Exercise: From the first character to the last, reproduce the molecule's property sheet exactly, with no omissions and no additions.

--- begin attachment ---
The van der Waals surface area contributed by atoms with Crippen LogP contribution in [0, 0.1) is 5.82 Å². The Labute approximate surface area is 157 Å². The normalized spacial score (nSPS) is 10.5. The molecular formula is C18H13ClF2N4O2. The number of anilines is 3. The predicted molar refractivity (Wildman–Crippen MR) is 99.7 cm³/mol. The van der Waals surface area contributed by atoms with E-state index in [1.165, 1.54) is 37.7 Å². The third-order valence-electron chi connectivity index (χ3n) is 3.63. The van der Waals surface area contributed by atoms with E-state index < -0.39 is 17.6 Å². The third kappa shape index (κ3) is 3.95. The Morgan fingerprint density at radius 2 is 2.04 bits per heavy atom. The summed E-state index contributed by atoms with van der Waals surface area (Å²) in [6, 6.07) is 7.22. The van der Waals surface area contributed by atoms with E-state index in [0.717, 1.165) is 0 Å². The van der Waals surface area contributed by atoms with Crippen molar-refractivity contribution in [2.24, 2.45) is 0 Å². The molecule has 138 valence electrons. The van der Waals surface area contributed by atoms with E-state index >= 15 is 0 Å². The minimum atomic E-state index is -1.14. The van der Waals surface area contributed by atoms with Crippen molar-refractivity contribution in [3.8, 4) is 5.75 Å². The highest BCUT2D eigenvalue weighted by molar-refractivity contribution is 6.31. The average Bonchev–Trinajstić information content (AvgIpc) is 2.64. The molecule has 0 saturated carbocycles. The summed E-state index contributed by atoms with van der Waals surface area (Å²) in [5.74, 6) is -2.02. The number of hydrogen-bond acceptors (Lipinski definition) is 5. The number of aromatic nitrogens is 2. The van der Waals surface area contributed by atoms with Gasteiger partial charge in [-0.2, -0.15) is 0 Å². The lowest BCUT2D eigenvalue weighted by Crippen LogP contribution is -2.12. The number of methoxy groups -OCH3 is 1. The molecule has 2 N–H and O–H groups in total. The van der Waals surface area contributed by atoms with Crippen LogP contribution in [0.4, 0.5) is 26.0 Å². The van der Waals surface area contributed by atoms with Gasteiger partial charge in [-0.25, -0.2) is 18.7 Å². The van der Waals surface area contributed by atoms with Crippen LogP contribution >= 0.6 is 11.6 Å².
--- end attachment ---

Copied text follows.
The van der Waals surface area contributed by atoms with Crippen LogP contribution in [0, 0.1) is 5.82 Å². The Labute approximate surface area is 157 Å². The normalized spacial score (nSPS) is 10.5. The molecular formula is C18H13ClF2N4O2. The number of anilines is 3. The predicted molar refractivity (Wildman–Crippen MR) is 99.7 cm³/mol. The van der Waals surface area contributed by atoms with E-state index in [1.165, 1.54) is 37.7 Å². The third-order valence-electron chi connectivity index (χ3n) is 3.63. The van der Waals surface area contributed by atoms with E-state index < -0.39 is 17.6 Å². The third kappa shape index (κ3) is 3.95. The Morgan fingerprint density at radius 2 is 2.04 bits per heavy atom. The summed E-state index contributed by atoms with van der Waals surface area (Å²) in [6, 6.07) is 7.22. The van der Waals surface area contributed by atoms with E-state index in [0.717, 1.165) is 0 Å². The van der Waals surface area contributed by atoms with Crippen molar-refractivity contribution in [2.24, 2.45) is 0 Å². The molecule has 138 valence electrons. The van der Waals surface area contributed by atoms with E-state index >= 15 is 0 Å². The minimum atomic E-state index is -1.14. The van der Waals surface area contributed by atoms with Crippen molar-refractivity contribution in [3.8, 4) is 5.75 Å². The highest BCUT2D eigenvalue weighted by molar-refractivity contribution is 6.31. The average Bonchev–Trinajstić information content (AvgIpc) is 2.64. The molecule has 0 saturated carbocycles. The summed E-state index contributed by atoms with van der Waals surface area (Å²) in [5.74, 6) is -2.02. The number of hydrogen-bond acceptors (Lipinski definition) is 5. The number of aromatic nitrogens is 2. The van der Waals surface area contributed by atoms with Gasteiger partial charge in [-0.2, -0.15) is 0 Å². The lowest BCUT2D eigenvalue weighted by Crippen LogP contribution is -2.12. The number of methoxy groups -OCH3 is 1. The molecule has 2 N–H and O–H groups in total. The van der Waals surface area contributed by atoms with Crippen LogP contribution in [0.4, 0.5) is 26.0 Å². The van der Waals surface area contributed by atoms with Gasteiger partial charge in [-0.25, -0.2) is 18.7 Å². The van der Waals surface area contributed by atoms with Crippen LogP contribution >= 0.6 is 11.6 Å².